At last, my father called them all to attention, and the other lights in the room aside from the flames at our table were extinguished.
All that was left was myself and those three pots of flame, each flickering a different halo of light around the room and onto my skin. In the darkness, no one could see my face, which was wet with sweat and pressure form the the other bodies. I remembered my promise to my brother, the one man I had left at my side who I knew well and honored so. I recall his saddened eyes and my hands begin to clench. The shining hope upon our agreement, that let him become guardian and steward of the Morien name.
Dishonor and fear would come if I broke our curse, lands would dry, people would perish.
I thought of Arcadia, who sends her meager wages home to feed her family, even when she can barely eat herself. I thought of them being hunted and turned to ash by the Lords of the green stone.
But then I thought of my love, my true hope, festered inside me since I was a child, the one thing in this world that had felt truly right to me, that I could do no wrong at. The bluest light, of typhoons and highest days and calming bays, all the same, incredible being. Her silvery breath threaded towards me, telling me to come to her.
I looked at the urns. Three brightly lit paths, three goddesses to weld myself to, until the remainder of my days had left me an old man in a spindled rocker, in the high realms where all of the eldest go, if I ever made it that far.
I felt the pulsation in my fingertips, the biting, writhing blood within me scrambling to choose, like irascible red warriors sent from my heart to do her bidding. I could feel my father’s eyes upon me, his youngest son, the final nail to hammer in the family title against all odds. But I could hear her whispers too. I inhaled whatever was left of my family, held their final proud gaze, and walked forward.
I turned to the center urn, green, and stared at it. Then I turned again and thrust my hand into the red, the urn of the Arts, and let the fire burn in the red stone at the bottom. My father screamed and I could hear jeers from the other lords and ladies of the court. My brother stood up, his mouth a gaping hole. Lady Sophia dragged him back down to his seat and watched me steadily.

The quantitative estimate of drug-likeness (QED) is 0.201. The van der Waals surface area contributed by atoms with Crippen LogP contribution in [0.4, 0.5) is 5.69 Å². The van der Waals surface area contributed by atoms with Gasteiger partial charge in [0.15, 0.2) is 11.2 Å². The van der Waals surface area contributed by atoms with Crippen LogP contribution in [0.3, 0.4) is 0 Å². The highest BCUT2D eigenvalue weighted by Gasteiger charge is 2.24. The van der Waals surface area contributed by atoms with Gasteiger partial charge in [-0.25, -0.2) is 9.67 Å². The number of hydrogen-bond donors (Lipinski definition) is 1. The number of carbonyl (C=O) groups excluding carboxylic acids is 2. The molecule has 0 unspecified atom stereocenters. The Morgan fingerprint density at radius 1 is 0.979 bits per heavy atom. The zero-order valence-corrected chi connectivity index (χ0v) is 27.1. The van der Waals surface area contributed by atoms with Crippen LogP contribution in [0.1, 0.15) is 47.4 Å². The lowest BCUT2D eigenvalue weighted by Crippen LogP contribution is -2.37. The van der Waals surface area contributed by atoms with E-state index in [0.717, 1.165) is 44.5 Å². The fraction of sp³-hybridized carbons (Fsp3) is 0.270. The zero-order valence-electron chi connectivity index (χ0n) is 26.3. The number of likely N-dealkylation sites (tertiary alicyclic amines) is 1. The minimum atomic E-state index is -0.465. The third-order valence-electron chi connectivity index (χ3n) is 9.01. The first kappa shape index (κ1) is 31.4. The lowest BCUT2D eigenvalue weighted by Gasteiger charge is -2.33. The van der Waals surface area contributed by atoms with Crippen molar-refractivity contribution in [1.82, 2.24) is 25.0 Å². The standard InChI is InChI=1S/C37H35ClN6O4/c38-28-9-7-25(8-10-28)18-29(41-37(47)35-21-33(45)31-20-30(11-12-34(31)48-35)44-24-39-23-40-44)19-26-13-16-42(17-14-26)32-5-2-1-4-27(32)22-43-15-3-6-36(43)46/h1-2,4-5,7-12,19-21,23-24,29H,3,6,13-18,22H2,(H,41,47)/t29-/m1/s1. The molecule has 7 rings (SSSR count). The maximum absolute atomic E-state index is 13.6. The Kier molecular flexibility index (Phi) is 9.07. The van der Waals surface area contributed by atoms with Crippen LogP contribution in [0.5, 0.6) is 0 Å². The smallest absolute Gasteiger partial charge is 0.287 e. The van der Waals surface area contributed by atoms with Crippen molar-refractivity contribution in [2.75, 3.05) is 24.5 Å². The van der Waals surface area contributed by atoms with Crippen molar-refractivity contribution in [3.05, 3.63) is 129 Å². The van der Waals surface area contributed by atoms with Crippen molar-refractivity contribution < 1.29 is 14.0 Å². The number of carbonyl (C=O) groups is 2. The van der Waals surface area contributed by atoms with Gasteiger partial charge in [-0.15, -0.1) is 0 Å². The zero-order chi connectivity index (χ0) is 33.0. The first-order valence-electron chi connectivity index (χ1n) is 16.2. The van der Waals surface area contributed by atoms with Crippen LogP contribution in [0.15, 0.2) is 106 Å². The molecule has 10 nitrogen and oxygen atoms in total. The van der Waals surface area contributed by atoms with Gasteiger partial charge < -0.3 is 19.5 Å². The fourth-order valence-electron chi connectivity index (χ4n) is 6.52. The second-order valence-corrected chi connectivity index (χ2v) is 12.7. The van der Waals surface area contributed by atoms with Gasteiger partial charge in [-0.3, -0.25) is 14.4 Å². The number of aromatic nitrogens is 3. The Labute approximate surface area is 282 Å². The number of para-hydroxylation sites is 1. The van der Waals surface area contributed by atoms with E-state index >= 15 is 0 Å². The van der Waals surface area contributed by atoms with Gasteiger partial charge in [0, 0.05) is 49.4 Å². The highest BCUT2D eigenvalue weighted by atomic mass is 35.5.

The fire kept burning, glowing brighter and brighter, extinguishing the other lights,
cloaking the room in a red smoke that burned my eyes. My hand singed, and then I
noticed my chest. The stone Arcadia had given me was heated too, beneath my robes, burning my skin like fire tongs.
At last the smoke dissipated and the fires went out. The other lights were slowly gathered and I remained, standing there, hand in the red jar, flatly looking at my family whose faces showed an expression of mirth, fear, and horror. And then I met my brother’s eyes. Pure sorrow sprouted from his eyeballs and touched me as he clutched Sophia’s hand.
No one spoke in the hall. You could hear the other candles, the jars of fire, all crackle.
At last, my father cleared his throat and very slowly asked me, “Son. What is the meaning of this? Is this your Choice?”
I felt the small piped burn in the skin of my chest, now finally cooling, the skin repairing, slightly steaming. I looked down at my hand and saw the red stone welded beneath the beginnings of my middle finger. I felt the pitying eyes of the crowd and walked out of the room, attempting to drown out my father’s disbelief, slowly molding itself into rage.
My chest hurt as I left. I opened the buttons down to my neck, and exposed the blue sapphire stone now glowing between my collarbones. By some Goddess-like grace, this stone had clung to me in the fire. They gave me two. Two. Gods Almighty! I buttoned up again, quickly and stifled my surprise to the passing Kingsguard.
I didn’t need to Choose. The stones had Chosen me too.
I took a deep breath and prepared for the long walk to my room, and the even longer night I would spend when dealing with the questions of my father and his council.